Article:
“Fifty thou-“ Jogodish Babu’s voice cut off with a squeak, as though his wife was back yanking at his collar. “I don’t have –“
“Look, Uncle,” the goon said impatiently, “we habh no time. These jombies habh to be keeled. So eef you don’t pay, you are being enemy of tha people because you are stopping aas from keeling them.”
“So we weel habh to take action against you,” another young hoodlum said, rippling his biceps. “Eef fifty thousand ees too maach, how about forty?”
“Or even thaarty,” the first criminal said. “Baat thaarty, that ees the lowest we can go.”
“Get lost,” Haru the Boor snapped, appearing at Jogodish Babu’s shoulder. He hefted a crowbar at the end of one heavily muscled arm. “Or you’ll have trouble with me, and you know who I am.”
The Trinobhoji Congress goons glared in baffled fury. “We weel see you,” the leader said, pointing at Jogodish Babu. “Don’t theenk we habh forgotten thees.”
“Don’t you have jombies to keel?” Haru the Boor inquired. “Or shall I make you all jombies so you can keel yourselves?”
Muttering furiously, the goons stalked off. Haru the Boor looked at them and at Jogodish Babu. He shrugged. “If they geev you a haard time,” he said, “jaast call me. Are you all right?”
“I’m all right,” Jogodish Babu said. But he wasn’t all right. He was terrified. When those crooks came back –
“Well,” Haru the Boor said, cheerfully, “watch out you don’t have a haart attack and die, or I weel habh to keel you aaftar you become a jombee.”
Waving with his crowbar, he stalked off down the lane.
By evening, the zombie apocalypse had been almost completely licked.
It had never been any kind of threat to worry about, of course. Cremated ashes didn’t come back to life, and cordons of police around cemeteries effectively destroyed most of the few corpses intact enough to dig their way out of graves without falling to pieces in the process. One or two zombies did manage to walk on to the streets, but they were speedily dispatched by trucks whose drivers enjoyed the opportunity to crush people under their wheels without fear of the consequences.
The only ones not happy were some Muslim and Christian organisations, who said that the rights of their dead were being contravened. In one case, a terrorist cell decided to put the protest in more concrete terms by constructing a bomb. It, however, went off prematurely, blowing the cell members into pieces too small to be effective zombies, so that was all right too. Otherwise, things went along swimmingly, and by nightfall the threat was generally past.
There was one piece of political fallout. The Trinobhoji Congress government in Bunglistan had refused to allow the police to surround graveyards and eliminate zombies, on the grounds that people’s religious rights were more important. The government in Delhi had taken a dim view of the situation and sacked the Trinobhoji chief minister, imposing direct rule on the state. The goons who had threatened Jogodish Babu in the morning had suddenly lost their political protectors. There would be, at least for now, no danger from them.
Jogodish Babu walked along the street from the bus station, with no great desire to go home. The prospect of another evening with his wife filled him with depression. He wished he could go to Mitro Moshai’s, but he had no desire to risk another contact with a zombie in the old man’s unlit lane. Besides, Mitro Moshai held no adda on Thursday, holding it to be unlucky.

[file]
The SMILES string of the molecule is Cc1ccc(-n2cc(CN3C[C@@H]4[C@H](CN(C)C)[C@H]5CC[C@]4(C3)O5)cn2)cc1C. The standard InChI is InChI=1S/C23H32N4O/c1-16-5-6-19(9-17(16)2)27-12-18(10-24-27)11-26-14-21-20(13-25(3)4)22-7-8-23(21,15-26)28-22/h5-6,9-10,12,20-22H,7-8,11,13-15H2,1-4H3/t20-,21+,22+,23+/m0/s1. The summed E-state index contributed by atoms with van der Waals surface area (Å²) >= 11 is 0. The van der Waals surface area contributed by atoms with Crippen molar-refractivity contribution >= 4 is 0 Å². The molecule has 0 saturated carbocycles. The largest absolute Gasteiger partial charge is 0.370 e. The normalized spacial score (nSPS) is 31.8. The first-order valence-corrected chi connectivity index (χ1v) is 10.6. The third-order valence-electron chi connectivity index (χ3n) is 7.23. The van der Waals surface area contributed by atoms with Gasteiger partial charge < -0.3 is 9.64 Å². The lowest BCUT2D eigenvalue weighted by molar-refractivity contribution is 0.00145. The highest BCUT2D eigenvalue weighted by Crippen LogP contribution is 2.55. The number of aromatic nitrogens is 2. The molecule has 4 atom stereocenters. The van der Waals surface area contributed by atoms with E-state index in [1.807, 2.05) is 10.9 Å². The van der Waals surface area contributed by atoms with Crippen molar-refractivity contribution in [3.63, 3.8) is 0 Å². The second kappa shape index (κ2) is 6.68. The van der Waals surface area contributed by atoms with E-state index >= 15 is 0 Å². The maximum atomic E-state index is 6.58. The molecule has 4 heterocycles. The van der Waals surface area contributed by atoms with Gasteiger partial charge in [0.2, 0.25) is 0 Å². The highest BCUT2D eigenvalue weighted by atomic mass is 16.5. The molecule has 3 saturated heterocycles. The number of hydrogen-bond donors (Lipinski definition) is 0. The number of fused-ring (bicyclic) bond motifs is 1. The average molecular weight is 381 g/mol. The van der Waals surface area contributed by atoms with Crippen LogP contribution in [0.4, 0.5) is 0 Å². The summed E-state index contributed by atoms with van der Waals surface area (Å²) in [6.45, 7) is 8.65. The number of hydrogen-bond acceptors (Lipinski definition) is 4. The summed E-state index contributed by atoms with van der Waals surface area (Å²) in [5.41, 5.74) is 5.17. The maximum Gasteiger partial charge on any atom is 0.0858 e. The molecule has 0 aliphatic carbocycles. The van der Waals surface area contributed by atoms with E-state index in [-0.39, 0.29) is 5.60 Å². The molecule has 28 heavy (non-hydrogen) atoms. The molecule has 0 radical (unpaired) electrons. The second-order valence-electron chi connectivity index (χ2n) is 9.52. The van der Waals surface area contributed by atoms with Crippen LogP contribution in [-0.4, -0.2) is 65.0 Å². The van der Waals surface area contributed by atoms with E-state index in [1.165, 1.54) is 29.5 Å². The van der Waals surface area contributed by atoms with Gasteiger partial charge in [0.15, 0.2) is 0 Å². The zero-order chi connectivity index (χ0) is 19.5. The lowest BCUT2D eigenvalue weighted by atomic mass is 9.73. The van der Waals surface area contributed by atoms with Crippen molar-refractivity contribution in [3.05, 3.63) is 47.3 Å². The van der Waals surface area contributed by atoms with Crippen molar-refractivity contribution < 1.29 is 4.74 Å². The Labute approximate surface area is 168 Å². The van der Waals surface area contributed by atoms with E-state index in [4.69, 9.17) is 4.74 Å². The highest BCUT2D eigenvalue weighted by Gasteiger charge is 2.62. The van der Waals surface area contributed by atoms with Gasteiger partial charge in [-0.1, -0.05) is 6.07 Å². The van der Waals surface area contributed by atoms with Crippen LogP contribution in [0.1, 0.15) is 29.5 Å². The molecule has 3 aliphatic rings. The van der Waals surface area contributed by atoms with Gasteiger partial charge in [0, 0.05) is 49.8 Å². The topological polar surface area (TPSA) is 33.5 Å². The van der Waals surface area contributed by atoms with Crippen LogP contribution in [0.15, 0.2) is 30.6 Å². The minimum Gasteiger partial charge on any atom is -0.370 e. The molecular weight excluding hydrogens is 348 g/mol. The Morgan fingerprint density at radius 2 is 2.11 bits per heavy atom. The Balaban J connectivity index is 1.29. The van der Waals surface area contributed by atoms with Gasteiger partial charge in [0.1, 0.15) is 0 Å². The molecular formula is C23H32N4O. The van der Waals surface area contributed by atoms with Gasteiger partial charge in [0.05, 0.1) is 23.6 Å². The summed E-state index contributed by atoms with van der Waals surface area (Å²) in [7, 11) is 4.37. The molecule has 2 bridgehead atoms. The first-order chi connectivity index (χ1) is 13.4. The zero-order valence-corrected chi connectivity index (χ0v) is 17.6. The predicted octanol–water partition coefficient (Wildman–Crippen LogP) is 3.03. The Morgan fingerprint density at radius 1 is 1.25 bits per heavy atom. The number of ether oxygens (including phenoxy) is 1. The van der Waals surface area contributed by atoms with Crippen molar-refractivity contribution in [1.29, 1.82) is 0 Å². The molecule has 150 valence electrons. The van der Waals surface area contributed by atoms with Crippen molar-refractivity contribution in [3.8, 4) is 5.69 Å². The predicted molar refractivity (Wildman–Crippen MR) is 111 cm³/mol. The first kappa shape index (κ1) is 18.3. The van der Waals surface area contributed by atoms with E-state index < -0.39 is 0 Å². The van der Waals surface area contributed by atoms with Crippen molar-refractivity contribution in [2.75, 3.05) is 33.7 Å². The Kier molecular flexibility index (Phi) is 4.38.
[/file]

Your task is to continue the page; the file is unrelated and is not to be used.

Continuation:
Passing the market, he stopped at a fish stall. By now, his wife would have finished the hilsa he’d bought yesterday. If, he thought, he bought another hilsa as a peace offering, and stayed in all evening, she might actually be happy for a change. Without wasting time on more thought, he fished for his wallet, and bought a two-kilo fish. The cost was exorbitant – the fish had been hunted to near-extinction in Bunglistan – but worth it, if he could have some peace and quiet, not to speak of hilsa curry.
His wife was in a foul mood when he entered the house. “I saw you talking to that boor, Haru,” she proclaimed. “I told you many times not to associate weeth that chhotolok. But weel you leesten?” She looked at the fish he was holding before him like a shield. “Again you didn’t have it scaled and cut up? What do you theenk I am, a feeshmonger woman?”
Jogodish Babu sighed. It seemed there was nothing he could do that wasn’t the wrong thing. As his wife snatched the hilsa from his hand and went into the kitchen, still yelling, he eased himself into his chair and bent down to unlace his shoes.
The scream was so sudden and loud that he banged his head on the table, straightening up. Through the open door of the kitchen he could see his wife dancing around. The hilsa dangled from her hand, its teeth buried in her fingers.
“What –“ Jogodish Babu said, blinking and still rubbing his head. “What on earth –“
“Do saamtheeng,” his wife screamed. “Eet eej biting me!”
“How can it bite you?” Jogodish Babu asked. “It’s dead.”
“You useless fool,” his wife shouted. “You can’t do anything at all.” Still dancing, she swung her arm. The hilsa lost its grip and came flying through the air, plonking down on the table in front of Jogodish Babu.
Jogodish Babu looked at the fish. The fish looked at Jogodish Babu. “How does it feel like to be eaten?” it seemed to be asking. Its dead mouth opened, displaying its little dead teeth. “Don’t you wish you’d turned vegetarian when you could?”
And then, crawling on its fins, it lunged across the table at him. There was some more screaming.
The Zombie Apocalypse was over. The Jombie Apocalypse had only just begun.
And this time there was no way Bunglistan would win.
Copyright B Purkayastha 2013